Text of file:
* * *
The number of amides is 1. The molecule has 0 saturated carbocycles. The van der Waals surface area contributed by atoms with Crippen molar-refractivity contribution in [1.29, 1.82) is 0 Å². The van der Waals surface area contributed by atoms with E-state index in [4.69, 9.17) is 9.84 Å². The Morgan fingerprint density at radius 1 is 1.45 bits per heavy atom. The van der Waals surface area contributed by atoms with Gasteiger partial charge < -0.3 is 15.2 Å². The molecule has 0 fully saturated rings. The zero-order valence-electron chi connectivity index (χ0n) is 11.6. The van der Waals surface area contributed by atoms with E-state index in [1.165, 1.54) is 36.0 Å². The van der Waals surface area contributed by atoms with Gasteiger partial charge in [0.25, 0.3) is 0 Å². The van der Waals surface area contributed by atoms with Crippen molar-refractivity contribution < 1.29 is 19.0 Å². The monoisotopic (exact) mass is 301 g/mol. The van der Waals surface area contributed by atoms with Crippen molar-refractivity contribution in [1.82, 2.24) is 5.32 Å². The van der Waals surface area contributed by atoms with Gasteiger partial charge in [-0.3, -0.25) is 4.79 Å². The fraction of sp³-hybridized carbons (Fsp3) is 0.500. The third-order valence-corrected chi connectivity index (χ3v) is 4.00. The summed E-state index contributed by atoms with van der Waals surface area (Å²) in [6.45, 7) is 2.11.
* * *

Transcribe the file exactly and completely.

The number of amides is 1. The molecule has 0 saturated carbocycles. The van der Waals surface area contributed by atoms with Crippen molar-refractivity contribution in [1.29, 1.82) is 0 Å². The van der Waals surface area contributed by atoms with E-state index in [4.69, 9.17) is 9.84 Å². The Morgan fingerprint density at radius 1 is 1.45 bits per heavy atom. The van der Waals surface area contributed by atoms with Gasteiger partial charge < -0.3 is 15.2 Å². The molecule has 0 fully saturated rings. The zero-order valence-electron chi connectivity index (χ0n) is 11.6. The van der Waals surface area contributed by atoms with E-state index in [1.165, 1.54) is 36.0 Å². The van der Waals surface area contributed by atoms with Gasteiger partial charge in [0.25, 0.3) is 0 Å². The van der Waals surface area contributed by atoms with Crippen molar-refractivity contribution < 1.29 is 19.0 Å². The monoisotopic (exact) mass is 301 g/mol. The van der Waals surface area contributed by atoms with Crippen molar-refractivity contribution in [1.82, 2.24) is 5.32 Å². The van der Waals surface area contributed by atoms with Gasteiger partial charge in [-0.3, -0.25) is 4.79 Å². The fraction of sp³-hybridized carbons (Fsp3) is 0.500. The third-order valence-corrected chi connectivity index (χ3v) is 4.00. The summed E-state index contributed by atoms with van der Waals surface area (Å²) in [6.45, 7) is 2.11.